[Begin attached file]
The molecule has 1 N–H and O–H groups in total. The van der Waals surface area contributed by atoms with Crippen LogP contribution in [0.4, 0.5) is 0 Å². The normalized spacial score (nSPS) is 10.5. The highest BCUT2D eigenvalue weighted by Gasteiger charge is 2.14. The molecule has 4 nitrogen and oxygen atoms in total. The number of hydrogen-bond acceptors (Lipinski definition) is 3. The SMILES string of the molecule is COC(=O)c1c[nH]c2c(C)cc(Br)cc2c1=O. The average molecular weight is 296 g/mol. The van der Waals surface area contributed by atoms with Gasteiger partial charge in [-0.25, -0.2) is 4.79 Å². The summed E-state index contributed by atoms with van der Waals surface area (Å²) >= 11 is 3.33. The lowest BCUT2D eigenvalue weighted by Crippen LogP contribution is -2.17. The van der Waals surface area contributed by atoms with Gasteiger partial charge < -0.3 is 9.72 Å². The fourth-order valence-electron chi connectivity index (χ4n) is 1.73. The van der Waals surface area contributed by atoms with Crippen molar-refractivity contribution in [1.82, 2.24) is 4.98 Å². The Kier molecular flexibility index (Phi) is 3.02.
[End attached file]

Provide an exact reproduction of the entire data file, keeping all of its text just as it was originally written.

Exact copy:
The molecule has 1 N–H and O–H groups in total. The van der Waals surface area contributed by atoms with Crippen LogP contribution in [0.4, 0.5) is 0 Å². The normalized spacial score (nSPS) is 10.5. The highest BCUT2D eigenvalue weighted by Gasteiger charge is 2.14. The molecule has 4 nitrogen and oxygen atoms in total. The number of hydrogen-bond acceptors (Lipinski definition) is 3. The SMILES string of the molecule is COC(=O)c1c[nH]c2c(C)cc(Br)cc2c1=O. The average molecular weight is 296 g/mol. The van der Waals surface area contributed by atoms with Gasteiger partial charge in [-0.25, -0.2) is 4.79 Å². The summed E-state index contributed by atoms with van der Waals surface area (Å²) >= 11 is 3.33. The lowest BCUT2D eigenvalue weighted by Crippen LogP contribution is -2.17. The van der Waals surface area contributed by atoms with Gasteiger partial charge < -0.3 is 9.72 Å². The fourth-order valence-electron chi connectivity index (χ4n) is 1.73. The van der Waals surface area contributed by atoms with Crippen molar-refractivity contribution in [1.82, 2.24) is 4.98 Å². The Kier molecular flexibility index (Phi) is 3.02.